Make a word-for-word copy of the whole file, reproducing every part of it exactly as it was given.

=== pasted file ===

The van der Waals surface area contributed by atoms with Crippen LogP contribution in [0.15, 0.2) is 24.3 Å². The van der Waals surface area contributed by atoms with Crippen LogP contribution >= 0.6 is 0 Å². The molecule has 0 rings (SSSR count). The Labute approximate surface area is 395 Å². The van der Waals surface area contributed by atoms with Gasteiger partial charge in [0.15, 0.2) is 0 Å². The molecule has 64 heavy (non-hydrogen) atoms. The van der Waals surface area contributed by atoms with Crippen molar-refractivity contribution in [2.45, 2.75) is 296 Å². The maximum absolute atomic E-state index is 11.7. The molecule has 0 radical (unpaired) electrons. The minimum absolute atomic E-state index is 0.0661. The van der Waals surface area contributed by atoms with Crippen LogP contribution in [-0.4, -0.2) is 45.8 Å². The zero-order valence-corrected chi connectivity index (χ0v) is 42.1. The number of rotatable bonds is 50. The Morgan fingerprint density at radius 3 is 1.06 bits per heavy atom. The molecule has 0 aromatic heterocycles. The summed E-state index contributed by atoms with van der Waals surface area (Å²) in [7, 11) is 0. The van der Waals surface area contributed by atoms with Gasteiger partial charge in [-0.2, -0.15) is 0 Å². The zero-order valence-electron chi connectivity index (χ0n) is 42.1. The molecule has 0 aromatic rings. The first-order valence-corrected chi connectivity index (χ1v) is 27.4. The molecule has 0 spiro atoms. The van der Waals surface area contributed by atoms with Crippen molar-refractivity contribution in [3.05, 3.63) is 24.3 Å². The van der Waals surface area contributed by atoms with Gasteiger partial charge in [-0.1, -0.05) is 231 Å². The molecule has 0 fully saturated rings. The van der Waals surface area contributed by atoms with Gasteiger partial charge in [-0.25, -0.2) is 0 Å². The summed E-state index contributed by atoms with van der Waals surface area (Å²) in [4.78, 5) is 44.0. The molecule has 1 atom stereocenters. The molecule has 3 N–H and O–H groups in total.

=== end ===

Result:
The van der Waals surface area contributed by atoms with Crippen LogP contribution in [0.15, 0.2) is 24.3 Å². The van der Waals surface area contributed by atoms with Crippen LogP contribution >= 0.6 is 0 Å². The molecule has 0 rings (SSSR count). The Labute approximate surface area is 395 Å². The van der Waals surface area contributed by atoms with Gasteiger partial charge in [0.15, 0.2) is 0 Å². The molecule has 64 heavy (non-hydrogen) atoms. The van der Waals surface area contributed by atoms with Crippen molar-refractivity contribution in [2.45, 2.75) is 296 Å². The maximum absolute atomic E-state index is 11.7. The molecule has 0 radical (unpaired) electrons. The minimum absolute atomic E-state index is 0.0661. The van der Waals surface area contributed by atoms with Crippen LogP contribution in [-0.4, -0.2) is 45.8 Å². The zero-order valence-corrected chi connectivity index (χ0v) is 42.1. The number of rotatable bonds is 50. The Morgan fingerprint density at radius 3 is 1.06 bits per heavy atom. The molecule has 0 aromatic heterocycles. The summed E-state index contributed by atoms with van der Waals surface area (Å²) in [7, 11) is 0. The van der Waals surface area contributed by atoms with Gasteiger partial charge in [-0.2, -0.15) is 0 Å². The zero-order valence-electron chi connectivity index (χ0n) is 42.1. The molecule has 0 aromatic rings. The first-order valence-corrected chi connectivity index (χ1v) is 27.4. The molecule has 0 spiro atoms. The van der Waals surface area contributed by atoms with Crippen molar-refractivity contribution in [3.05, 3.63) is 24.3 Å². The van der Waals surface area contributed by atoms with Gasteiger partial charge in [-0.1, -0.05) is 231 Å². The molecule has 0 fully saturated rings. The van der Waals surface area contributed by atoms with Gasteiger partial charge in [-0.25, -0.2) is 0 Å². The summed E-state index contributed by atoms with van der Waals surface area (Å²) in [4.78, 5) is 44.0. The molecule has 1 atom stereocenters. The molecule has 3 N–H and O–H groups in total.